Thursday, December 2, 2010

Charity and Justice

There is a piece on First Things that talks about charity by the sword. Can the government make people love their neighbor? The answer, of course, is No. Faith, hope, and love are theological virtues. We cannot force people into these virtues. They have to surrender to God. Surrendering to the sword does not count.

But the real question is what is charity? Consider Chesterton:
Charity is the power of defending that which we know to be indefensible. Hope is the power of being cheerful in circumstances which we know to be desperate. It is true that there is a state of hope which belongs to bright prospects and the morning; but that is not the virtue of hope. The virtue of hope exists only in earthquake and eclipse. It is true that there is a thing crudely called charity, which means charity to the deserving poor; but charity to the deserving is not charity at all, but justice. It is the undeserving who require it, and the ideal either does not exist at all, or exists wholly for them. For practical purposes it is at the hopeless moment that we require the hopeful man, and the virtue either does not exist at all, or begins to exist at that moment.
So what the government is doing when it guarantees basic living, health care, eduction, etc. for the poor is forcing people to exhibit the virtue of justice. Justice is not a theological virtue. It is a cardinal virtue. Those we can cultivate without reference to God. Governments should cultivate them for the good of society. Certainly making theft illegal is one way a government cultivates the virtue of justice. Making health care available to all is another way.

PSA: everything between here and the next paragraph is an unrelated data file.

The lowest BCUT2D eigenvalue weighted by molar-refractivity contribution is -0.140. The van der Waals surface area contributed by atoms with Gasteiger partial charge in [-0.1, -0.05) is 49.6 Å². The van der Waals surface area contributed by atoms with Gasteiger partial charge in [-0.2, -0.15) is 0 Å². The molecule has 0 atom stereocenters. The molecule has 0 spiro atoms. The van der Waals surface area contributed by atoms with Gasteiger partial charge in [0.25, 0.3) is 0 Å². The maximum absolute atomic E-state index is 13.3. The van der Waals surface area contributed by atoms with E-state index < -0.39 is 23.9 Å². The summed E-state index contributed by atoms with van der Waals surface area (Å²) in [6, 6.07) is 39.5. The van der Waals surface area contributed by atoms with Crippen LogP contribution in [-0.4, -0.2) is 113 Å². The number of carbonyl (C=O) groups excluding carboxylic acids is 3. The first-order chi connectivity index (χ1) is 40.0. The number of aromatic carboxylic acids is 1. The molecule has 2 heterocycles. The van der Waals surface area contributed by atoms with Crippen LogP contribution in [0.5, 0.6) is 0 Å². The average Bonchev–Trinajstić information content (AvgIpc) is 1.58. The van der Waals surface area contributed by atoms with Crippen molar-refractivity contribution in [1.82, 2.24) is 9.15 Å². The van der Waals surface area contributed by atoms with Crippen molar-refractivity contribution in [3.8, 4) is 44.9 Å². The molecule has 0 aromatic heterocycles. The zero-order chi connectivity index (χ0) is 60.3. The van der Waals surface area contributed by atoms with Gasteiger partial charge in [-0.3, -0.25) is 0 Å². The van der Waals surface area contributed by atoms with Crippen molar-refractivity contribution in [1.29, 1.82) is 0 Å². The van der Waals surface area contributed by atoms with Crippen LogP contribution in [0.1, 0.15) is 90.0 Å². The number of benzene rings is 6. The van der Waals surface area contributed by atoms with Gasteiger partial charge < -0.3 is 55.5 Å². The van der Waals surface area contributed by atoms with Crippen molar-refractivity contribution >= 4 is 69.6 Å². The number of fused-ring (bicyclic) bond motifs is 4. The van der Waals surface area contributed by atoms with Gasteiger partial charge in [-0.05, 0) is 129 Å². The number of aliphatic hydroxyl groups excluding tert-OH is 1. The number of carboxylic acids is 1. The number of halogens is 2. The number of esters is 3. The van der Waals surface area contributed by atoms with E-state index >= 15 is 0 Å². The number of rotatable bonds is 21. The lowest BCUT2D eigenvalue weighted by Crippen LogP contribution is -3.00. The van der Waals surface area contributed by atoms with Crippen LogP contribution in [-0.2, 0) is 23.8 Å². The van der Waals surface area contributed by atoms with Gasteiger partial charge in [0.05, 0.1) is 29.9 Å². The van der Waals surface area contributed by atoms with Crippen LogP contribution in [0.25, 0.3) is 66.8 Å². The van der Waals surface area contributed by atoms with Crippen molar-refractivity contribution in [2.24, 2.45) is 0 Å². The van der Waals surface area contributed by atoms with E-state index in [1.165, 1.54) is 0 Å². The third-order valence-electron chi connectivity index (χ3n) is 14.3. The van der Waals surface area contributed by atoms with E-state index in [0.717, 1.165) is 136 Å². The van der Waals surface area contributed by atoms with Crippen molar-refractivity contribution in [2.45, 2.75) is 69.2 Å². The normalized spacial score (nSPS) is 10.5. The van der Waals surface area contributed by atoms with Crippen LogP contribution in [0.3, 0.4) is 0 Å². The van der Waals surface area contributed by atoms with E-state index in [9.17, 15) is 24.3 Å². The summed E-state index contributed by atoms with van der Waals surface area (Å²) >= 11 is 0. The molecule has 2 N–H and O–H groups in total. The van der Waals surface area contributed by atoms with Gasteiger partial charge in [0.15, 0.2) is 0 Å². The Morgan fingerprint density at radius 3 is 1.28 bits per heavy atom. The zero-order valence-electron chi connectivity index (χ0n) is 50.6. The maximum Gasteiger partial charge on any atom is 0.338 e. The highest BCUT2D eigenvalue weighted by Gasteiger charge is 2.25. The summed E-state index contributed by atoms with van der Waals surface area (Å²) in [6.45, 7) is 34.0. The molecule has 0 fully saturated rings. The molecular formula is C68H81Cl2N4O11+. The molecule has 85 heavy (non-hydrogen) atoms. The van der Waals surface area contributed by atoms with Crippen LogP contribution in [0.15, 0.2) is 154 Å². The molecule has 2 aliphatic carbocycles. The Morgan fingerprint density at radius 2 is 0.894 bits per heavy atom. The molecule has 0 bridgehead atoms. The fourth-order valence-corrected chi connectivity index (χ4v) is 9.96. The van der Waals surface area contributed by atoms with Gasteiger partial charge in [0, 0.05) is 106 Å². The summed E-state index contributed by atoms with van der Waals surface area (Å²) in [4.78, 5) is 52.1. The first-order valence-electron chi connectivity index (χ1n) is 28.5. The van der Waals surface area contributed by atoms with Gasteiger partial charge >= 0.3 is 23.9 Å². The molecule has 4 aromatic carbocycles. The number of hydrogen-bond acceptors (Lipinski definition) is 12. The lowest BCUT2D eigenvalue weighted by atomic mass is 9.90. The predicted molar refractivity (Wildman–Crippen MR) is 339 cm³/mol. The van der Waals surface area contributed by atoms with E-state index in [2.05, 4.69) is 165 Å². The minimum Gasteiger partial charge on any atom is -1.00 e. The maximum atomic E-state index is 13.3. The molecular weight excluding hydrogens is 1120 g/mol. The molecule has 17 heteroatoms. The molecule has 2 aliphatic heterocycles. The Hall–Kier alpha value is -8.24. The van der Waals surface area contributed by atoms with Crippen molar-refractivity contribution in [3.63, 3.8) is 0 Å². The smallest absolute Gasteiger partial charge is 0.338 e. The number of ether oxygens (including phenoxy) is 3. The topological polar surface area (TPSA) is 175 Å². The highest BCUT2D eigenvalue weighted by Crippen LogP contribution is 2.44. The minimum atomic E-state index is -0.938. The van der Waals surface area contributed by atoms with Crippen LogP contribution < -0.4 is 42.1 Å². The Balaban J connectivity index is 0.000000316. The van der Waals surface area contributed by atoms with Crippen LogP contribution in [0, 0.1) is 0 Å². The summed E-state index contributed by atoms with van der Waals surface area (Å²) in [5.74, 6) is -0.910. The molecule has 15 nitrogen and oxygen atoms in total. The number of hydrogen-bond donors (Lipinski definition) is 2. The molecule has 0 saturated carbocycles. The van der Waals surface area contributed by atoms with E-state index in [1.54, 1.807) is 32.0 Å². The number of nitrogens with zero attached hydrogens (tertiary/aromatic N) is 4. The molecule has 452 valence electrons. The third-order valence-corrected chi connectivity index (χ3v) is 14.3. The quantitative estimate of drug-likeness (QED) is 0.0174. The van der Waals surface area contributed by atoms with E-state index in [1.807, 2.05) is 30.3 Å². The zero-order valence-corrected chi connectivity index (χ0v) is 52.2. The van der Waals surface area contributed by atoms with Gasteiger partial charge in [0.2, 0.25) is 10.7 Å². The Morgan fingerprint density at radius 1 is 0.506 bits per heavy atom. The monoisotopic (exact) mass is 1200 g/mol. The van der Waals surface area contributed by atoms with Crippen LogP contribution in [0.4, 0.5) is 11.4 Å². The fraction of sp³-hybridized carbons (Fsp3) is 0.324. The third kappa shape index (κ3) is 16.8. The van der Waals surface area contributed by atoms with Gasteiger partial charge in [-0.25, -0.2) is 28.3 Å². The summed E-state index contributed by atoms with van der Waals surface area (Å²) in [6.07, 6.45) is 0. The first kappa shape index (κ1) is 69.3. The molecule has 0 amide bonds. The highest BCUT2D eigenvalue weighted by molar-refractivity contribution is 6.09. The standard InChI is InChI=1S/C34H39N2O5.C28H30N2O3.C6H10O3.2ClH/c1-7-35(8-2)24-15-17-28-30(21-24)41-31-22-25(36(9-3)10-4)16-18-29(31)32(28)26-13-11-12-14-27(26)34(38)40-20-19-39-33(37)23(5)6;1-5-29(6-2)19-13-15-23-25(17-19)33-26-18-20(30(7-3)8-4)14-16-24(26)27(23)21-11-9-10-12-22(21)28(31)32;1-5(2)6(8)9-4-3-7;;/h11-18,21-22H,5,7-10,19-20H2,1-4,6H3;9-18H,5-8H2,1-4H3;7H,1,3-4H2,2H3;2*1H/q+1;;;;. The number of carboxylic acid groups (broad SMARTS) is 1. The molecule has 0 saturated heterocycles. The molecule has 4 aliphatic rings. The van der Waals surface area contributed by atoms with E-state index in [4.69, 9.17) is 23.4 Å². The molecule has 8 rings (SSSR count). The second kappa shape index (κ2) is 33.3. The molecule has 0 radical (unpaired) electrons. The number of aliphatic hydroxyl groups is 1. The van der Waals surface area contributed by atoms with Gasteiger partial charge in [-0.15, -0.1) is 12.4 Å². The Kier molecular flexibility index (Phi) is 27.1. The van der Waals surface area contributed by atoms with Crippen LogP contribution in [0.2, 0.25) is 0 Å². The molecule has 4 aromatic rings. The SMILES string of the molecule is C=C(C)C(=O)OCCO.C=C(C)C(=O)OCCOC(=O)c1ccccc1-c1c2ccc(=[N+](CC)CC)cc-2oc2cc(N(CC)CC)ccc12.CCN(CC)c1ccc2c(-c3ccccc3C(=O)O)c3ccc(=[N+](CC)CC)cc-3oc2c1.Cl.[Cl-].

Now this guy does make this distinction but not consistently. For example he says:
Protestant authors such as Tony Campolo have advocated for charity by the sword in a more directly partisan manner. “I buy into the Democratic Party,” he wrote, “. . . because there are over 2,000 verses of Scripture that deal with responding to the needs of the poor.”
But are the 2000 verses of scripture dealing with charity or justice? He begs that question. But many of those verses come in the prophets and they are addressed to the Kings of Israel and Judah. That means they are not just thinking about individual choices but public policy.  Many of those 2000 verses even use the word justice. So it is not fair to assume he is advocating charity by the sword. That is just partisan exegesis. That is assuming any interpretation that leads a person to support a political party I don't like must be wrong.

It is interesting that Republican worry about legislating morality when it come to the poor. Democrats worry about it when it comes to the unborn or gays. The truth is we are a million miles from charity by the sword. There was a time when that was a problem but it isn't now.  We are in danger of imposing evil by the sword. But we tend to worry about problems we don't actually have. It is the problems we don't acknowledge that kill us.

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